Udaipur – Ranakpur – Jodhpur

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January 3rd 2012
Published: January 8th 2012EDIT THIS ENTRY

A prompt departure was in order to enjoy the mountainous route via India’s largest Jain temple at Ranakpur en route to the Blue City. On our way out of town we made a fortuitous pitstop at pharmacy row, opposite the medical college. Govind, a proud Udaipur native, had pointed it out on our approach to town and we decide that a tonic of sorts was just what the doctor woyld have ordered for Jill’s worsening cough. We hawked our way up and down but the trusty Bisolvon was nowhere to be found, so we settled on Pfizer’s close relation for the princely sum of a A$ and immediately put the newly dispensed viscous yellow syrup into service, with excellent results J. The road to Ranakpur was winding but the scenery rewarding. As Govind negotiated the precipitous curves we virtually made the sign of the cross and gasped at the glorious albeit rugged terrain. Once off the trunk road there was either a squalid settlement nor a tourist trap in sight; 100% unadulterated 180 degree pastoral scenes all the way to Ranakpur, and fresh air! We stopped briefly capture an ox driven waterwell and were promptly relieved of all our ‘shampoo” by the village kids.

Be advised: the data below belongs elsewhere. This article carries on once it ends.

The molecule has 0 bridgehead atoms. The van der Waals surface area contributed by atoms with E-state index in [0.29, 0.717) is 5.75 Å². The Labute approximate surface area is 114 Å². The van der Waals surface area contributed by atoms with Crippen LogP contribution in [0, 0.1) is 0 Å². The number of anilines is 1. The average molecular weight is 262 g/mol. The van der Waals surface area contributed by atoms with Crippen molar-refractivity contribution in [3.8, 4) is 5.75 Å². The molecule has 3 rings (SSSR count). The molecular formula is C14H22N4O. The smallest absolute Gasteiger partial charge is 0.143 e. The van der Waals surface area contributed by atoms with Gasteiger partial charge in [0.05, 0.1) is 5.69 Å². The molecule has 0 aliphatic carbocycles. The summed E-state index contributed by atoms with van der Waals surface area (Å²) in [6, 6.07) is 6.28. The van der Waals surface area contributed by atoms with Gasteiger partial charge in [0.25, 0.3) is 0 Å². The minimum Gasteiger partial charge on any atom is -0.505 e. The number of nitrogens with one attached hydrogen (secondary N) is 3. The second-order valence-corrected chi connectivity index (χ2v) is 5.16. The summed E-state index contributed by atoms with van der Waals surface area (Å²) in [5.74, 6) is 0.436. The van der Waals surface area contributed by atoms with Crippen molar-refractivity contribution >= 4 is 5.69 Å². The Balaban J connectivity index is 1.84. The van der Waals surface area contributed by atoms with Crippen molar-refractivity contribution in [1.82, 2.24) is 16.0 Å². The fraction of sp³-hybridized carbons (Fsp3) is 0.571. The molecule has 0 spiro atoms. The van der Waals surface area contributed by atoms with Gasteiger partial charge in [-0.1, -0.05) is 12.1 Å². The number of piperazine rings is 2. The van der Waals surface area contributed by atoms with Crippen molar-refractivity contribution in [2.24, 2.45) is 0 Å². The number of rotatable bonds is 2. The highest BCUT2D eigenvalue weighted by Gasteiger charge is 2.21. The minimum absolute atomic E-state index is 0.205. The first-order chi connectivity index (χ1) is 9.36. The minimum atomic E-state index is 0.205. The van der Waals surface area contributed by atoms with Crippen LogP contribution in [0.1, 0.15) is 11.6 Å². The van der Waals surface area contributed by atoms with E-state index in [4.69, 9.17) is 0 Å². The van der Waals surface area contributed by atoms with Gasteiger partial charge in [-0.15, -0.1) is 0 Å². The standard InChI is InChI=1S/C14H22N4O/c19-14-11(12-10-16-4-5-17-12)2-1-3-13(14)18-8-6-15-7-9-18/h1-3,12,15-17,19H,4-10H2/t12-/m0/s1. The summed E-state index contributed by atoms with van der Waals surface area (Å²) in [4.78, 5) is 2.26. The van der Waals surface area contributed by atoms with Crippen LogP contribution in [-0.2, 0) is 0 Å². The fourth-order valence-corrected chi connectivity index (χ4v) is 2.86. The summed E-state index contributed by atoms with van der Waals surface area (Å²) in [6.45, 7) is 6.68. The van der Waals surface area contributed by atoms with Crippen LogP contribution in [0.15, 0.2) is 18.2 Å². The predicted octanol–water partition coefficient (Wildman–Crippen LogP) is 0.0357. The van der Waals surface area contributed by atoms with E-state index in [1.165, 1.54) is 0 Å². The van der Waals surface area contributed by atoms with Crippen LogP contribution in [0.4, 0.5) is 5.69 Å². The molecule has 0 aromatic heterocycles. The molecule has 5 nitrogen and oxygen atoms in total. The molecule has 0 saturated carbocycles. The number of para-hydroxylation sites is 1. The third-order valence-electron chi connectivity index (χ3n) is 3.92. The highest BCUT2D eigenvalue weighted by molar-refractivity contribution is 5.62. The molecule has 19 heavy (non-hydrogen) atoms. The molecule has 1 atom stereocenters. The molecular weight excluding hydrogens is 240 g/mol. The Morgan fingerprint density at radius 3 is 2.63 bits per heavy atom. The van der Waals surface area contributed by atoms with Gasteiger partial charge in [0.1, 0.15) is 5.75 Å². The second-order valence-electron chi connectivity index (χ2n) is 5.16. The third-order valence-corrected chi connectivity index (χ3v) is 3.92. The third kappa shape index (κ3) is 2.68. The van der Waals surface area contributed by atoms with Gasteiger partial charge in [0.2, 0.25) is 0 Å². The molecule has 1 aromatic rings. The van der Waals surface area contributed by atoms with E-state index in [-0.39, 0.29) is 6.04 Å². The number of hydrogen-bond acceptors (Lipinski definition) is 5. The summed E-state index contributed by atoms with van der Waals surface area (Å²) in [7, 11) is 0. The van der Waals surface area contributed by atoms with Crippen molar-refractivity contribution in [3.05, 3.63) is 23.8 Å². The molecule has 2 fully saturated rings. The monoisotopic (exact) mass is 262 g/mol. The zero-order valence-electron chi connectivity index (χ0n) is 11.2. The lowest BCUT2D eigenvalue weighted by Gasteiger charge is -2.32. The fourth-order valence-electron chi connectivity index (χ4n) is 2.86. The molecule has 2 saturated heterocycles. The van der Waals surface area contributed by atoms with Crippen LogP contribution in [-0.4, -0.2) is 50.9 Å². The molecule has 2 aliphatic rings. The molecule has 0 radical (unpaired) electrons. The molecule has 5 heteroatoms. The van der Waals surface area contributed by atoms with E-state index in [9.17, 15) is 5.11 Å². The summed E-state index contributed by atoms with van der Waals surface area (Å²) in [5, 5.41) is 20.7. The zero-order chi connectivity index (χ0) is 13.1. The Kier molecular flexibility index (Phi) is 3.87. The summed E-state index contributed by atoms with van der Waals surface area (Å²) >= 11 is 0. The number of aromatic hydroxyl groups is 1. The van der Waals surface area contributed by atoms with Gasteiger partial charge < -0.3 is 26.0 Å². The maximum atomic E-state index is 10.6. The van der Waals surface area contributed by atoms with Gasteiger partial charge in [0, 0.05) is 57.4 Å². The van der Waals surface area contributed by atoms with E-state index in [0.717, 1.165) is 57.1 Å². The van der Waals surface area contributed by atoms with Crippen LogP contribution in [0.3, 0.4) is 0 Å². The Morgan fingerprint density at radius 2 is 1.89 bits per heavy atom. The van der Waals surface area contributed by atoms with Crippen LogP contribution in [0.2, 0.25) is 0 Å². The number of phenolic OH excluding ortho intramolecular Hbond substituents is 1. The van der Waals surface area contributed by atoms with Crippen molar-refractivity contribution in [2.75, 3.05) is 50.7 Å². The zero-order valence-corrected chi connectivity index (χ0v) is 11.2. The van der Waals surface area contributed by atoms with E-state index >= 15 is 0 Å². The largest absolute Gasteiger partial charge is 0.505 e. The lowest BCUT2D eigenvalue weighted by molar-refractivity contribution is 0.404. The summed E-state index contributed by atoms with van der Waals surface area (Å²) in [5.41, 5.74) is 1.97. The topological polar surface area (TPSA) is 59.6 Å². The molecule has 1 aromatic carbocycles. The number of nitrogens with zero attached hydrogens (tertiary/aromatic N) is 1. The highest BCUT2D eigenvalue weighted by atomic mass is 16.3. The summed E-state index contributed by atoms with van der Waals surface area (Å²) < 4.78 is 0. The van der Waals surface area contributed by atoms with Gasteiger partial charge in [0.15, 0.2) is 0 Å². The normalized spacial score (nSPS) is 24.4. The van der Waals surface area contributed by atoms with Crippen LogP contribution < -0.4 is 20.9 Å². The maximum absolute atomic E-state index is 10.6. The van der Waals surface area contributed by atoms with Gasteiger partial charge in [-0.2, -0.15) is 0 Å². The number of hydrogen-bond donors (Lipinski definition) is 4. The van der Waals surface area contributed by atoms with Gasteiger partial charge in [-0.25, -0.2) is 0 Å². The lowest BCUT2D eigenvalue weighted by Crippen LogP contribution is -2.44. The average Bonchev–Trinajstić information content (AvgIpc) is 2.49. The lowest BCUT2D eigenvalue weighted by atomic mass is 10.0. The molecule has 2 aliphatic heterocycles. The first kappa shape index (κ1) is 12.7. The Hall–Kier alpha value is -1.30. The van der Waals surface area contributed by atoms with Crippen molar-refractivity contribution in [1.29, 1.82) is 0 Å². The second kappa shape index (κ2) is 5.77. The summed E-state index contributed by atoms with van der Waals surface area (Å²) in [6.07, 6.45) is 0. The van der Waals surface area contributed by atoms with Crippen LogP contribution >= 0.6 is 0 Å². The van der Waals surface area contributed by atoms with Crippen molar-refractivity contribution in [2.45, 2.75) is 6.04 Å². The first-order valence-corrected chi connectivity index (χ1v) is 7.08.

This vast Jain temple is a testament to the craftsmanship of previous generations of Rajastahnis. Pillar after pillar of marble carving in minute detail left us in no doubt as to the skill and devotion of these people. Their architectural achievement is both breathtaking and inspiring, and the serene ambiance a palpable contrast to the beat of the bazaar. Lucky we enjoyed peace while it lasted, for onward journey to Jodhpur was a fest of overtaking on a two lane road shared by 3 and sometimes 4 lanes of traffic. More than once our driver came close to forcing a motorbike off the road, even though he was well and truly on his own side.

Arriving at Devi Bhawan at dusk had something magical about it. The lush gardens, lit by hurricane lamps, were a welcome sight to the weary travelers and continue to enchant for the duration of our brief stay. Rakesh and his überfriendly staff make this a refreshing alternative to the surfeit of luxury, which is the byword of western style hotels here. Barwah attends our every need with an irrepressible and seemingly unrehearsed charm and brings real meaning to the renowned Rajasthani hospitality.


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